How to Avoid Hidden Fees on Your Internet Bill

Watch out for these hidden fees to keep your internet bill as low as possible.

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Last Updated: Apr 1, 2024
A couple sitting on a couch, arguing over a bill
Hidden fees can cause nothing but frustration. (Image: Shutterstock)

Nobody looks forward to paying bills each month, but nothing can turn it from a minor hassle to a major one faster than paying more than you expected. This is especially true when it comes to your internet bill. While most internet service providers (ISPs) offer straightforward pricing, you may be saddled with hidden fees located in the fine print when you sign a contract. Here are seven costly hidden internet fees and ways to avoid them when opening your next bill.


Don’t Get Caught by Early Termination Fees

When you sign a contract with an ISP, you expect to stick with it long term most of the time. However, situations can change, causing you to cancel your service early. Depending on your internet provider, breaking this agreement can result in unavoidable fees, also known as early termination fees (ETFs).

These fees can be steep enough to negate anything you might save by switching. So if you find a better deal with another company, or you’re planning to axe some of your services, you may want to wait until your contract ends before you cancel your agreement. ETFs can vary based on how long you have left in your contract at the time of cancellation. So, if you just signed on, it’s best to stay the course.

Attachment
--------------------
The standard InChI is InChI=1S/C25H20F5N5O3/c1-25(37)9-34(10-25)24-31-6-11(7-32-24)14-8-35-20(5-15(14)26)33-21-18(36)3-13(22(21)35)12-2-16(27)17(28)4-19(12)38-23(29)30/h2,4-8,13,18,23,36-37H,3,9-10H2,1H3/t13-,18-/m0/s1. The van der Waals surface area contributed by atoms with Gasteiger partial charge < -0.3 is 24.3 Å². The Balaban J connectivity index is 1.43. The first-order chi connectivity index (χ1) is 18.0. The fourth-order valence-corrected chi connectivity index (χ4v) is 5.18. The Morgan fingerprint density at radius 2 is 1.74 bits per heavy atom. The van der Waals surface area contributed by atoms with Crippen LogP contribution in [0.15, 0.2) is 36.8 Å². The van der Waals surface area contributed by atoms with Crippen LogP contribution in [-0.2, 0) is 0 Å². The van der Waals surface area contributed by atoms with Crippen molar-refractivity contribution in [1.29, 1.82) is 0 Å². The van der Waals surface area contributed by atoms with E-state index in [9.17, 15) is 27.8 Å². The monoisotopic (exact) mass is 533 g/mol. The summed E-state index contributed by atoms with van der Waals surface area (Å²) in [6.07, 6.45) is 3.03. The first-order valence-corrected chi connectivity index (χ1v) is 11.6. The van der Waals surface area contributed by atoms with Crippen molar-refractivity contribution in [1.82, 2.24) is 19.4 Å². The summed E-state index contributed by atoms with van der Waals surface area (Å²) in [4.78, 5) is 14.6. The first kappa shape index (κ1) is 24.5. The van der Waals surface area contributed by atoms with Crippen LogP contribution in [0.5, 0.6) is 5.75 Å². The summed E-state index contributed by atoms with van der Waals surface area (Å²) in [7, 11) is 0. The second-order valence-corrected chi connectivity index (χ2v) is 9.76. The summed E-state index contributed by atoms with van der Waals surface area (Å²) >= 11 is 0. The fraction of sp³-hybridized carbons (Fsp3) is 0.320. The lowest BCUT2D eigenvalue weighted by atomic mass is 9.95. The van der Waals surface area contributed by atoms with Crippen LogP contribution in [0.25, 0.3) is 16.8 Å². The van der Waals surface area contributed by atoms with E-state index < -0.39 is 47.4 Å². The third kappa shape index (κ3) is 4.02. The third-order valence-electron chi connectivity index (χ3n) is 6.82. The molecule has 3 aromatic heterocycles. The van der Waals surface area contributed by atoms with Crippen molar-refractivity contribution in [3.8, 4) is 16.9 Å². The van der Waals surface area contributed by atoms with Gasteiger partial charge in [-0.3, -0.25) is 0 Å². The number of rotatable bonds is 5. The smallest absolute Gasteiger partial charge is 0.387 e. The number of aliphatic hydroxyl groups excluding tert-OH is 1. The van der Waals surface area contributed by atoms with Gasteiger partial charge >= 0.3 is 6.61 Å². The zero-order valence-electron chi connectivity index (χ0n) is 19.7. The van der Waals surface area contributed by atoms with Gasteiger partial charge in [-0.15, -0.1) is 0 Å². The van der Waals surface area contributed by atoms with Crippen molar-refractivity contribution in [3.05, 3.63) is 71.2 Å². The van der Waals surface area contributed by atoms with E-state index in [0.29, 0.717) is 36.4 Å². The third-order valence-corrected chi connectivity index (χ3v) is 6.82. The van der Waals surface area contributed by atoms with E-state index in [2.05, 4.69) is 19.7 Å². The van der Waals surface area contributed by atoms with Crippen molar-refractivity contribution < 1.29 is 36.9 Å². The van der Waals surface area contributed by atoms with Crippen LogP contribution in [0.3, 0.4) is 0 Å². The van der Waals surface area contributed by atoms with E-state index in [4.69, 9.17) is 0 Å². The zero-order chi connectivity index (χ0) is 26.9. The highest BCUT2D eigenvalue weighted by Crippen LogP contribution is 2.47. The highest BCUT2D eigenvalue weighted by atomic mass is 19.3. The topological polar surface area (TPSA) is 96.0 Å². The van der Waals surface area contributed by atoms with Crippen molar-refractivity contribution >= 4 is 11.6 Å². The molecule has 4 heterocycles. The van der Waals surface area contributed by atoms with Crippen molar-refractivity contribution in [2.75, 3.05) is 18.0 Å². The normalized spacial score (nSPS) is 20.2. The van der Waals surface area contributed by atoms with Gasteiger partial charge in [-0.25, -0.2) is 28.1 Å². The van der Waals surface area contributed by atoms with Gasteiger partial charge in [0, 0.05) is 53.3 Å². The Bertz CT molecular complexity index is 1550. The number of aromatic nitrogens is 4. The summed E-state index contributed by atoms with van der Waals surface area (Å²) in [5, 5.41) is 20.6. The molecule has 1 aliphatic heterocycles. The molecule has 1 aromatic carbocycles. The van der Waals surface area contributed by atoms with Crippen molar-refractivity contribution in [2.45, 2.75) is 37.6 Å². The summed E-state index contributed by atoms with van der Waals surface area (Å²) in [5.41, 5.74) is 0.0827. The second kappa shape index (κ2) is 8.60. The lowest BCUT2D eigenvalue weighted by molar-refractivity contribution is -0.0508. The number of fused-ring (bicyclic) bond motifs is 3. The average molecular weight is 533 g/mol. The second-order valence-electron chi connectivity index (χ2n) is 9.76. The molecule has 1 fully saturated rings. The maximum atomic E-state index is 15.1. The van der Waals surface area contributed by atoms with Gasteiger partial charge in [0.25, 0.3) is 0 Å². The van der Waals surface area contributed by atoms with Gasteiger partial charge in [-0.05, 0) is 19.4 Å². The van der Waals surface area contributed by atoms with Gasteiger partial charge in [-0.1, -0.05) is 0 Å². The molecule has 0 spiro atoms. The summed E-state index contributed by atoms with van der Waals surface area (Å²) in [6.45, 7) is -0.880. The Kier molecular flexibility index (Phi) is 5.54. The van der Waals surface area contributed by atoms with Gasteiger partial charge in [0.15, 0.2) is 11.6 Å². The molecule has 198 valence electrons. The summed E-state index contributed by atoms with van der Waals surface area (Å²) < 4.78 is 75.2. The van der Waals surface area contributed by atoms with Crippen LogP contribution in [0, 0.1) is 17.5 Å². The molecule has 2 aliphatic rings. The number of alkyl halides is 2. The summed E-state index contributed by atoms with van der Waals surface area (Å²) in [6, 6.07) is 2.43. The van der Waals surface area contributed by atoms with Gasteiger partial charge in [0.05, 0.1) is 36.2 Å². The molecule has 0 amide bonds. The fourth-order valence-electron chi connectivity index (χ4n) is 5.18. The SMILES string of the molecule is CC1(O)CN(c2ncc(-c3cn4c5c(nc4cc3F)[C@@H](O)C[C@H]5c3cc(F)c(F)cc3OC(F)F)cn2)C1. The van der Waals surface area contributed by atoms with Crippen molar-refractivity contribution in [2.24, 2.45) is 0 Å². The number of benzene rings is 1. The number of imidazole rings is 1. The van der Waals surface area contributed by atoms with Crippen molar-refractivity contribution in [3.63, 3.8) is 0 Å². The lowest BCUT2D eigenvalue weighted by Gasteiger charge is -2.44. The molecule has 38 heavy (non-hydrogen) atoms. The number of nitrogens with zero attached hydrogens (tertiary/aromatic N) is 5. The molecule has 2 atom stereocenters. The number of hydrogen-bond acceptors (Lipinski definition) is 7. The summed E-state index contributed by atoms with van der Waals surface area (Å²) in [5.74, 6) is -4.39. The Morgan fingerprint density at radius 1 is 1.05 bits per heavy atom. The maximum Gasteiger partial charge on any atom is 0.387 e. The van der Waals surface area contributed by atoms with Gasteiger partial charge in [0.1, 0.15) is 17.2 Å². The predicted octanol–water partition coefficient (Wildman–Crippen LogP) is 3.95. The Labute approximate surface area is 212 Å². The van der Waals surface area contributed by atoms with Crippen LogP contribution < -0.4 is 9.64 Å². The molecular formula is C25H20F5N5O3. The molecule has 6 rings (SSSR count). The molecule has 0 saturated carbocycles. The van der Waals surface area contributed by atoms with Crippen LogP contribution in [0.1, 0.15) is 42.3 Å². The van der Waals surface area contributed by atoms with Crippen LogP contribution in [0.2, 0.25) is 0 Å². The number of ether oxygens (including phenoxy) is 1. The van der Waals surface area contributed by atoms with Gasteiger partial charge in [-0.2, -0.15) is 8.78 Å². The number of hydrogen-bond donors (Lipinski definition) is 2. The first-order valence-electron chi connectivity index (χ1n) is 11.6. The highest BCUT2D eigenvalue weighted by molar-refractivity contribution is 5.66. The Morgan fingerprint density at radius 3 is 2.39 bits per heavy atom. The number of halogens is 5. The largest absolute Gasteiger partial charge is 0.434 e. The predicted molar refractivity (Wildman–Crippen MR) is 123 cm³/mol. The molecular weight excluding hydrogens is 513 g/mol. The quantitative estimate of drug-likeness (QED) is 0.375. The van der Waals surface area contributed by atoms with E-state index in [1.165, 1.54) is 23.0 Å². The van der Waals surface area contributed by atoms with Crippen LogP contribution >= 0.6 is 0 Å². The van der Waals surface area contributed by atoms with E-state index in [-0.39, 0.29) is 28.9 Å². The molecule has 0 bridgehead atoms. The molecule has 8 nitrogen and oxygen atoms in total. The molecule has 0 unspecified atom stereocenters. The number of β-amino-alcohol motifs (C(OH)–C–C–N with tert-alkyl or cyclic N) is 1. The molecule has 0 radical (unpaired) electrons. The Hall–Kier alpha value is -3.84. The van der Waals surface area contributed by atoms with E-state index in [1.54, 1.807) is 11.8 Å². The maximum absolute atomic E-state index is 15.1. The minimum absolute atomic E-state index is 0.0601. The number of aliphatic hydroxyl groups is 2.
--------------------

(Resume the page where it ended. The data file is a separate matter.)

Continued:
One of the best ways to avoid ETFs is to sign up for an ISP that offers contract-free internet plans. You can terminate these month-to-month agreements at any time without facing cancellation fees, but they may cost more upfront.

If you’re planning to move, stop service, or shop around, try one of these internet providers without cancellation fees:


Take Advantage of Self-Installation

A woman installing a router in her home
Self-installation saves you time and money. (Image: Shutterstock)

You’ll only get an installation fee once, but it can be a nasty surprise if you don’t expect it. One-time installation fees cover the cost of sending a dedicated technician out to install your indoor equipment. On average, most providers charge a one-time installation fee of around $99 (with exceptions). If you’re a little handy, you can save money by installing equipment, such as your router or modem, by yourself.

Self-installation is a more straightforward process than many assume. The main thing is to ensure that everything is plugged in properly before contacting the ISP for activation. If the cords are not plugged in correctly, they won’t be able to activate the service. If this happens, they’ll send someone out to fix it, negating any savings you would’ve had from self-installation.

Buy Your Equipment Outright to Avoid Lease Fees

Your ISP will likely offer a modem, but you might be in charge of providing a router and any Wi-Fi extenders for your home. Some companies do offer routers and extenders, but only as a leasing option. This will leave you with two options: either paying a monthly fee that also covers repairs, or buying them yourself with no insurance for technical difficulties.